On Wednesday, May 18, U.S. PIRG Education Fund will release an update to its report on the success of big-money candidates in congressional primaries.

> Keep Reading
News Release | U.S. PIRG | Democracy

Vermont becomes fourth state to pass automatic voter registration

Thursday morning, Governor Peter Shumlin signed automatic voter registration (AVR) legislation into law making Vermont the fourth state to pass such legislation.

> Keep Reading
News Release | U.S. PIRG | Democracy

Big Money Continues to Sweep Congressional Primaries in MD, PA

On Tuesday, candidates in Maryland and Pennsylvania competed in some of the most expensive congressional primaries yet this election cycle.

> Keep Reading
News Release | U.S. PIRG | Democracy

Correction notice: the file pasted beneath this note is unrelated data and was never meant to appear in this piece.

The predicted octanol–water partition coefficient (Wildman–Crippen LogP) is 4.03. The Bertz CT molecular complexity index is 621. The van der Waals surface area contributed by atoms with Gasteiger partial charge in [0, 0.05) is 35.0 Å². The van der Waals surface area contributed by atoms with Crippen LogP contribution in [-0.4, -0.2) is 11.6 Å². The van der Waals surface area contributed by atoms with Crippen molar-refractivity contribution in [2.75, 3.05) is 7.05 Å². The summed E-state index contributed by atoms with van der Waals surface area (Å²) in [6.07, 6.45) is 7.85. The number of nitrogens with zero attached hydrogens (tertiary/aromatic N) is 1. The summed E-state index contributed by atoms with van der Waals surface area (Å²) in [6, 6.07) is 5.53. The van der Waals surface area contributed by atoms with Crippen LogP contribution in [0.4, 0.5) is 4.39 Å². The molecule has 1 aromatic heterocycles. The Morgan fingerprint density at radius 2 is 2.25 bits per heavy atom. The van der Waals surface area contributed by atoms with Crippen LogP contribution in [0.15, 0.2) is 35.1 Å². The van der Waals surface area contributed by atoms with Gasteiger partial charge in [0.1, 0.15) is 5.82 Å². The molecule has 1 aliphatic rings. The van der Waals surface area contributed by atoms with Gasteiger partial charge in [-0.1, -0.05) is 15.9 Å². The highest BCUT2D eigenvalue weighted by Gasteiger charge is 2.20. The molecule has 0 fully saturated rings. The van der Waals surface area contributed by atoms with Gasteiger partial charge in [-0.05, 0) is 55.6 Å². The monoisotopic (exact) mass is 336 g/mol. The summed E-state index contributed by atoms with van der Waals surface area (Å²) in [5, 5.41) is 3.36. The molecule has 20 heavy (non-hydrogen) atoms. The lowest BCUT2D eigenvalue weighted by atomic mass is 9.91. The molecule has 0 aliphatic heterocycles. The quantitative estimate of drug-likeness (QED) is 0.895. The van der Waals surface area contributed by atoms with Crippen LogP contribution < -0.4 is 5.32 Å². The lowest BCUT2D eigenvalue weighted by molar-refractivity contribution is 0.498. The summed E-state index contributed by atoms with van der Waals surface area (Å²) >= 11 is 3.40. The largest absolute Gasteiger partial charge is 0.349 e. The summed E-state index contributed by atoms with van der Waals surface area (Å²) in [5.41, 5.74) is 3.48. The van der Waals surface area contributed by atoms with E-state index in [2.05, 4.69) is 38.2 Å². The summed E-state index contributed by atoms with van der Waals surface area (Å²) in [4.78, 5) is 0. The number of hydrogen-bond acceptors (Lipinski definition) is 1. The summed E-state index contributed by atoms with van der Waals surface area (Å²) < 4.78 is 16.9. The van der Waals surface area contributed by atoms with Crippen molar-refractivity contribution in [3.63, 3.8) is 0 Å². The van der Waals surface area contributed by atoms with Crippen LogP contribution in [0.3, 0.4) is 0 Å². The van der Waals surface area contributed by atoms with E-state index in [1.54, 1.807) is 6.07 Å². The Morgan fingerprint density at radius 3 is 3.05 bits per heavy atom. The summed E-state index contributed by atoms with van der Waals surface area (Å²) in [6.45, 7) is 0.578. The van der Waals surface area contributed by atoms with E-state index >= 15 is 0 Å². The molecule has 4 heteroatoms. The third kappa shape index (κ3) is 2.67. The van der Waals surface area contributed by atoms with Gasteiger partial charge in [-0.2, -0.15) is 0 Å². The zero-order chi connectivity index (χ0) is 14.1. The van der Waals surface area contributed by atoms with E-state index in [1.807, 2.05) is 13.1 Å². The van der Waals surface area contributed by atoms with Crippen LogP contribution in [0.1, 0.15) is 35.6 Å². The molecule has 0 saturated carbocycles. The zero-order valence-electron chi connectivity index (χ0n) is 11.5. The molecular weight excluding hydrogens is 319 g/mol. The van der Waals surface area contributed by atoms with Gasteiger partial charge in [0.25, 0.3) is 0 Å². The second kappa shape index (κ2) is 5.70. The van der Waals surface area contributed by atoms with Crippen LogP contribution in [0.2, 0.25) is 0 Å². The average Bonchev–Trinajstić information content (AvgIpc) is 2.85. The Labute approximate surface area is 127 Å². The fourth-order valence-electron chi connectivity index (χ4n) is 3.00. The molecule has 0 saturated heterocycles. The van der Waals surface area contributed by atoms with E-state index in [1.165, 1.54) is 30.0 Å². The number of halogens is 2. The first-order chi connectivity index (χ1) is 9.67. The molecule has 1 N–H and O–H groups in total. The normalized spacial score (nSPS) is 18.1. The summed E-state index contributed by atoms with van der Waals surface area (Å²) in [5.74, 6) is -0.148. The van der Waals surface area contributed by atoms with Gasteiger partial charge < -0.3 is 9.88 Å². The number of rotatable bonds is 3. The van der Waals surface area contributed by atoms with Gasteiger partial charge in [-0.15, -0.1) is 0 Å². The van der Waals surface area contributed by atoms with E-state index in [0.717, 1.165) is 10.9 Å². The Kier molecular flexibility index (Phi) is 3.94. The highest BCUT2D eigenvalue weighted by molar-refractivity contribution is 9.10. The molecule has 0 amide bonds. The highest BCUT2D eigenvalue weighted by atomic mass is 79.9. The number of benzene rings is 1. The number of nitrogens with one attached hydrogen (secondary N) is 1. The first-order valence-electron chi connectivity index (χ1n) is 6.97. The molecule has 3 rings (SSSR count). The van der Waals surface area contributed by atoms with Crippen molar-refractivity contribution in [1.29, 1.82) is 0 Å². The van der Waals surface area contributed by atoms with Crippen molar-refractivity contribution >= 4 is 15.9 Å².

Thousands Demonstrate for Democracy Reforms April 16-18

On Saturday, thousands of protesters arrived in Washington, D.C., for Democracy Awakening, a three-day mobilization featuring demonstrations, teach-ins, and congressional advocacy. 

> Keep Reading

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Report | U.S. PIRG Education Fund | Democracy

The Lobbyist's Last Laugh

Despite giving almost a quarter of a million dollars to candidates, Political Action Committees (PACs) and parties in the last election cycle, K Street did not mount a campaign against the McCain-Feingold campaign finance bill as it went to the floor of the Senate earlier this year. The reason lies in the fine print of the bill.

> Keep Reading
Report | U.S. PIRG Education Fund | Democracy

Lone Star Election Laws

Texas lags behind most states in several key areas of campaign finance law, according to a report released today by the U.S. PIRG Education Fund and Texans for Public Justice. The report, titled Lone Star Election Laws found that Texas is one of only 14 states in the country that place absolutely no limit on what wealthy donors can give a candidate. Further, Texas does nothing to cap the massive levels of campaign spending or limit contributions from out of state donors.